1735 Homann / Maas Map of the Caspian Sea, Persia, Uzbekistan

Nova Maris Caspii et Regionis Usbeck cum Provincijs adjacentibus vera Delineatio. - Main View

1735 Homann / Maas Map of the Caspian Sea, Persia, Uzbekistan


Revealing Uzbek geography


Nova Maris Caspii et Regionis Usbeck cum Provincijs adjacentibus vera Delineatio.
  1735 (dated)     19.25 x 23 in (48.895 x 58.42 cm)     1 : 4000000


This is Abraham Maas' map of Uzbekistan and the Caspian Region, edited by Johann Peter von Ghelen and published by Homann Heirs in 1735. It was the first map to show the results of Peter the Great's initiatives to chart this ill-understood frontier of the Russian Empire, and it is the first printed map specifically of the Uzbek region. The map shows the area around the Caspian Sea and northern Iran. A broad area running eastwards from the Caspian is marked 'Uzbek;' this encompasses Turkmenistan, Uzbekistan, Kyrgyzstan, Tajikistan and part of Kazakhstan.
Maas' Original Manuscript
Following Tsar Peter's 1723 annexation of the western coast of the Caspian Sea, an embassy was sent Khiva, Bukhara and Balkh; Maas is thought to have been in attendance. The embassy produced a map published in Moscow that year, and submitted in a manuscript to the Tsar preserved the library of the Russian Academy of Sciences, St. Petersburg. Maas produced a faithful copy of that Russian map, translated to Latin. Von Ghelen's edition, committed to print here by Homann Heirs, presents for the first time indigenous toponymy east of the Caspian Sea. And indeed, Maas' map reveals a catalog of new place names: countries, administrative regions, deserts, seas, mountains, and towns which not previously known to western geographers. In addition, a network of roads between linking the Caspian to Kabul is shown.
Key Silk Road Routes
Beginning in the west with Baghdad (lower left) the major route reaching east can be seen running to Isfahan, and ultimately Kandahar. Northern branches link Samarkhand, Kabul, and Kashgar.
The Aral Sea
This is one of the first maps to detail the Aral Sea: then a massive endorheic lake, now an infamous desert. It is one of the earliest maps to distinguish the Aral as separate from the Caspian. Running east-to-west are the Amu and the Syr rivers, both flowing into the Aral. An ancient diversion of the Amu from the Aral Sea into the Caspian can also be seen.
A Beautiful Engraving
The map presents Maas' rich detail and copious notation clearly and legibly. Forests, mountains, and wetlands are shown pictorially. The Caspian shoreline is marked with depth soundings. An attractive cartouche depicts three Uzbeks and a Streltsy - a Muscovite infantryman - situated in a vineyard. At the base of the cartouche are laid a scimitar, a bow and arrow, and bunches of grapes. One of the Uzbeks is seated, his shoes removed, leisurely smoking a shisha pipe.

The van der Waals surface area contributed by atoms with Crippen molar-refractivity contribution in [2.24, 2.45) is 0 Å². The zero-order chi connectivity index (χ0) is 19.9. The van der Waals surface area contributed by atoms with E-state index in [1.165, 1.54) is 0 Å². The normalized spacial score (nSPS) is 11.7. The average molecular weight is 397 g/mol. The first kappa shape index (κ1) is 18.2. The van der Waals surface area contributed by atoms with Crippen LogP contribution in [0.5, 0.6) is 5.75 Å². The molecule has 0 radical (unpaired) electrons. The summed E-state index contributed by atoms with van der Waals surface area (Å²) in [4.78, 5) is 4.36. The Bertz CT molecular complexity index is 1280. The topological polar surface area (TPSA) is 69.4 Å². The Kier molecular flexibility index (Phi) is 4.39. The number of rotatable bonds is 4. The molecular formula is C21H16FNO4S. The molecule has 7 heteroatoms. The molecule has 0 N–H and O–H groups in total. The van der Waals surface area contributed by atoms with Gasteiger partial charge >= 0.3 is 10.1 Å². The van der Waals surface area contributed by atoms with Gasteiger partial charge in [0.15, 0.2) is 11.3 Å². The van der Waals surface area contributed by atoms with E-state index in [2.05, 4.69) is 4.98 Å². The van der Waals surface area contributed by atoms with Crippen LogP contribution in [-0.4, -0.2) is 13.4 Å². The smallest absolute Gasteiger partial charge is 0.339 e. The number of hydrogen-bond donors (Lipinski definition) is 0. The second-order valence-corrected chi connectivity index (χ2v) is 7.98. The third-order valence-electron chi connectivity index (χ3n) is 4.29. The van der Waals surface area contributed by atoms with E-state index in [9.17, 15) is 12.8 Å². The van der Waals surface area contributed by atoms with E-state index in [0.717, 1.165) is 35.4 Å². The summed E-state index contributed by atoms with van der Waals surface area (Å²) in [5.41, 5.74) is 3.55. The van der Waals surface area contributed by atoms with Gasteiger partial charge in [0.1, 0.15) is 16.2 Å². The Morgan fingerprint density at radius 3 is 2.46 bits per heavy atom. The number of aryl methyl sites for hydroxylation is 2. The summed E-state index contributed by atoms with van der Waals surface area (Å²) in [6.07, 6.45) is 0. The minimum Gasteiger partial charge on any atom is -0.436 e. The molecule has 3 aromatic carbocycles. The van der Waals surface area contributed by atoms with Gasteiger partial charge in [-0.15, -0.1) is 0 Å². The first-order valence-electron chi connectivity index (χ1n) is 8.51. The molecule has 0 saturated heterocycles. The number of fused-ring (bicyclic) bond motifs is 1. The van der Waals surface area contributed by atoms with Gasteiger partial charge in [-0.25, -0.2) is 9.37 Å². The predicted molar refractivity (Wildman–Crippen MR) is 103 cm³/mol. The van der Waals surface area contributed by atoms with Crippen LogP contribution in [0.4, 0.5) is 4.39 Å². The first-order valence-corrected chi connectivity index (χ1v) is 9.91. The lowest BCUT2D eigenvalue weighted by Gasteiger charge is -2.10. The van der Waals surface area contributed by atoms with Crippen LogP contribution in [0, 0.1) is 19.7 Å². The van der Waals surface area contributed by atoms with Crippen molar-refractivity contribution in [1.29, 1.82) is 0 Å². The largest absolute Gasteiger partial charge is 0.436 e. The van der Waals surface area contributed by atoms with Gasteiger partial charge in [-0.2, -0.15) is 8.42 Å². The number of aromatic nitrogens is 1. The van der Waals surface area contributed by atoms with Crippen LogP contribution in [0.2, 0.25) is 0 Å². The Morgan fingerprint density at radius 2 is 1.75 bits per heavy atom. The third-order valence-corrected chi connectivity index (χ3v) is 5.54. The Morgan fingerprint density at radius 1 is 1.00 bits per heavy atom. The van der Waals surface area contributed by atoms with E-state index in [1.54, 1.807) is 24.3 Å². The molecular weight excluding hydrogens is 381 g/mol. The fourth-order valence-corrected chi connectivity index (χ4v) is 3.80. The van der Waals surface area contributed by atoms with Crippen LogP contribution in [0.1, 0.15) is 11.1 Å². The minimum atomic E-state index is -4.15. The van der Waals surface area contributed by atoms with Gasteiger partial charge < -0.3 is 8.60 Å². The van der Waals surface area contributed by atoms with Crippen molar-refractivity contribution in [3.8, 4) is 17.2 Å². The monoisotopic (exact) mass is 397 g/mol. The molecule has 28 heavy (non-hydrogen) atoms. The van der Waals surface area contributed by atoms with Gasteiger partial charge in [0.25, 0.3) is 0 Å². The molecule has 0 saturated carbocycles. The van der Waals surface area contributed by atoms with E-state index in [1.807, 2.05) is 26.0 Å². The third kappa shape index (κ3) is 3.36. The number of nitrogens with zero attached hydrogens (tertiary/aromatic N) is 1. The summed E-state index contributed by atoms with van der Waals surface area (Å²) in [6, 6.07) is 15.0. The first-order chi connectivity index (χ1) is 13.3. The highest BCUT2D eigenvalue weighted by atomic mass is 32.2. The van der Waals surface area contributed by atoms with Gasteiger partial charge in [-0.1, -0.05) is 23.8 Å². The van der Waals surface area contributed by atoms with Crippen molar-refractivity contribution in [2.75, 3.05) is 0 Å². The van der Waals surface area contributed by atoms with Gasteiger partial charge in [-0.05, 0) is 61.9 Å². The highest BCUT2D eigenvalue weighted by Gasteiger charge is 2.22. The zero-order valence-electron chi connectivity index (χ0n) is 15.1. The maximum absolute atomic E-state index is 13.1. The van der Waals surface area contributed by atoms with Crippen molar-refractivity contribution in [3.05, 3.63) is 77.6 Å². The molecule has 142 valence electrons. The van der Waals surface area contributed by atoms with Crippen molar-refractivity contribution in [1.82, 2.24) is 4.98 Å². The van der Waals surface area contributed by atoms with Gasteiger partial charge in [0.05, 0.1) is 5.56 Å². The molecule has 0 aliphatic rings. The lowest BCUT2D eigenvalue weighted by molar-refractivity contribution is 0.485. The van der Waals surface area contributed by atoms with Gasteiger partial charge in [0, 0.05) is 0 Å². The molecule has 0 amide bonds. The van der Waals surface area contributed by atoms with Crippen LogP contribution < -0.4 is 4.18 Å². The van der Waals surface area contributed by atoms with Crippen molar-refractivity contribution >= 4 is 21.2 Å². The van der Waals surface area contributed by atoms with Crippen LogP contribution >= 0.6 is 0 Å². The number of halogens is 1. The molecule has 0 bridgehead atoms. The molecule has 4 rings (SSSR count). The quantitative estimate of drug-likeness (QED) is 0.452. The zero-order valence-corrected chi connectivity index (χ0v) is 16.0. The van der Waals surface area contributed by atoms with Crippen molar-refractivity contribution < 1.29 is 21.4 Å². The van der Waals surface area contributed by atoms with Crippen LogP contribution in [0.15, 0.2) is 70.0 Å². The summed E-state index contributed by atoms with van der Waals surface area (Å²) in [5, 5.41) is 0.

Publication History and Census
This map was engraved by the Homann Heirs as a separate issue, but was also included in made-to-order atlases. It is known in a single state. The separate map is well represented in institutional collections.


Homann Heirs (1730 - 1848) were a map publishing house based in Nurenburg, Germany, in the middle to late 18th century. After the great mapmaker Johann Baptist Homann's (1664 - 1724) death in 1724, management of the firm passed to his son Johann Christoph Homann (1703 - 1730). J. C. Homann, perhaps realizing that he would not long survive his father, stipulated in his will that the company would be inherited by his two head managers, Johann Georg Ebersberger (1695 - 1760) and Johann Michael Franz (1700 - 1761), and that it would publish only under the name 'Homann Heirs'. This designation, in various forms (Homannsche Heirs, Heritiers de Homann, Lat Homannianos Herod, Homannschen Erben, etc..) appears on maps from about 1731 onwards. The firm continued to publish maps in ever diminishing quantities until the death of its last owner, Christoph Franz Fembo (1781 - 1848). Learn More...

Abraham Maas (fl. 1715-1735) was a Dutch cartographer; little is known of his background, but he was among the western European geographers employed at the Russian Academy of Sciences. He is known to have produced maps of the Gulf of Finland (1700), the River Dessekebe (1706), and the first map to apply the name 'Uzbek' geographically, Tabula Nova de Mare Caspium et Usbekorum region.) The latter would provide the basis for Nova Maris Caspii et regionis Usbeck, cum provincijs adjacentibus vera delinetio), reduced by Johann Peter van Ghelen and published by Homanns Heirs in 1735. He also produced a very accurate chart of St. Petersburg in 1734. Learn More...

Johann Peter Van Ghelen (1673-1754) was a Viennese printer, publisher and bookseller; Perhaps in his capacity as Court Printer to the Holy Roman Emperor, he produced several maps and battle plans: among them his,Wahre Abbildung der durch die glorreiche Russische Waffen den 2. Julii 1737 mit Sturm eroberten Festung Oczakoff, the 1738 Plan der Attaque deren Turken den 9. October 1738 auf die Schantz Ratscha, and Attaque deren Wurfen auf die Linie bey Belgrad den 26. September 1738. He also executed the print version of Abraham Maas' Nova Maris Caspii et Regionis Usbeck in 1735. Learn More...


Excellent. An untrimmed example in original color.


OCLC 5475135. Nebenzahl, K., Mapping the Silk Road and Beyond, 4.11. Kamoliddijn, Shamsiddin S., The Place of Abraham Maas' Map in the Evolution of Central Asian Toponymy (Ege √úniversitesi), 2006.